New York City — The Recent Past
There’s that “something” in the look she is giving you, something in her gaze which tells you that she thinks you’re interesting. You pretend not to notice it, of course, try to maintain your “cool detachment” but you aren’t sure why you’re doing it. You don’t really like to talk about yourself too much but she asked about your writing and writing is, at least to you, essentially the “core” of who you are. How could you not talk about it?
“What do you write? Would I know anything?”
You know she doesn’t know a damn thing you wrote. You know she never bothered to read anything you put to paper but she still wants to know anyway. You also know once you tell her about it she’s still not going to read anything. So you feel uncomfortable, wonder why you’re even going to bother talking about it. You know you may as well be talking to your espresso cup or the table you’re both sitting at.
You do it anyway, more out of politeness than anything else, and you watch that curious gaze begin to glaze over, watch her thoughts drift away, perhaps towards what she has to take care of when she gets home or whether or not she remembered to feed the cat. You feel like an idiot, talking about your work with the passion you have for it yet you know only every other word is actually registering. In your mind you know that everything you’ve ever written is a piece of you in some way, a sliver of who you are left behind, naked, exposed, for the whole world to see. Yet the words coming out of your mouth disappear into the ether, disintegrate before they even reach her ears.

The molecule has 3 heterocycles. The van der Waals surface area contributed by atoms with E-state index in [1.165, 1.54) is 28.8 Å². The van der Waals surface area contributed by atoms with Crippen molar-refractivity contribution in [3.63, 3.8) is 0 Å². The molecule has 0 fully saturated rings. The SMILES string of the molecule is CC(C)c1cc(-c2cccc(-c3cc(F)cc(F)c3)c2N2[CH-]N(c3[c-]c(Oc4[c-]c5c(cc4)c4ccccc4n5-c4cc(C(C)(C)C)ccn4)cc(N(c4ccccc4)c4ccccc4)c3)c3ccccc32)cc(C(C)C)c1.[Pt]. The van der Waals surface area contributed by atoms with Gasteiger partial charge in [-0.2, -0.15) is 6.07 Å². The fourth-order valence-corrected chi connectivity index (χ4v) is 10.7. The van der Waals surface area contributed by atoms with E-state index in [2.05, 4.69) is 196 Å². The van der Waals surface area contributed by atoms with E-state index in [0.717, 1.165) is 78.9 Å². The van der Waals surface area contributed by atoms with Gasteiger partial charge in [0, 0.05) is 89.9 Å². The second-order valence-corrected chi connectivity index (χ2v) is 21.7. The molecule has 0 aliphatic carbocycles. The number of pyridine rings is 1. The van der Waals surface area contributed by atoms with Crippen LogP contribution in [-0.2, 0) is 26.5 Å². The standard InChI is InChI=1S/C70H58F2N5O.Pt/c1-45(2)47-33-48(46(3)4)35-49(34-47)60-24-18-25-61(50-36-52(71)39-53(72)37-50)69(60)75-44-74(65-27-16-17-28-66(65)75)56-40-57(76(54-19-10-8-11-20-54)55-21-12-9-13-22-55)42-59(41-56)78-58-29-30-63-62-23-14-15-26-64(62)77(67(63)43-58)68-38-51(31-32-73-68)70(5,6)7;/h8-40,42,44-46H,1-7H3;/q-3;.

You gradually change the subject, start talking about more universal things — movies, music, other life matters, anything at all other than the one thing you’re most passionate about. You wonder what it is about you that she’s even interested in if the most important part of you is of no consequence to her. You dole yourself out piecemeal, in shards, confetti, and you know she has her own agenda, her own reasons for sitting in front of you. Meanwhile you listen to every word she says, absorb everything about her she’s willing to give you. Her pieces. Her shards.
Overall you have a nice time. She’s warm, interesting, intelligent, but you go home knowing that half of what you said fell on deaf ears, knowing that she couldn’t care less about the one thing you’re most passionate about. You know you can write about it and that she will never read it to know how you feel about it. There is no risk, no chance of offense or even the possibility of touching her in some way. She went home with only pieces of you. She tucks them away, goes to bed, maneuvers them, strategically places them in a way that will benefit her and her alone.
You go to bed alone and will wake up alone, the pieces you left behind scattering in the wind.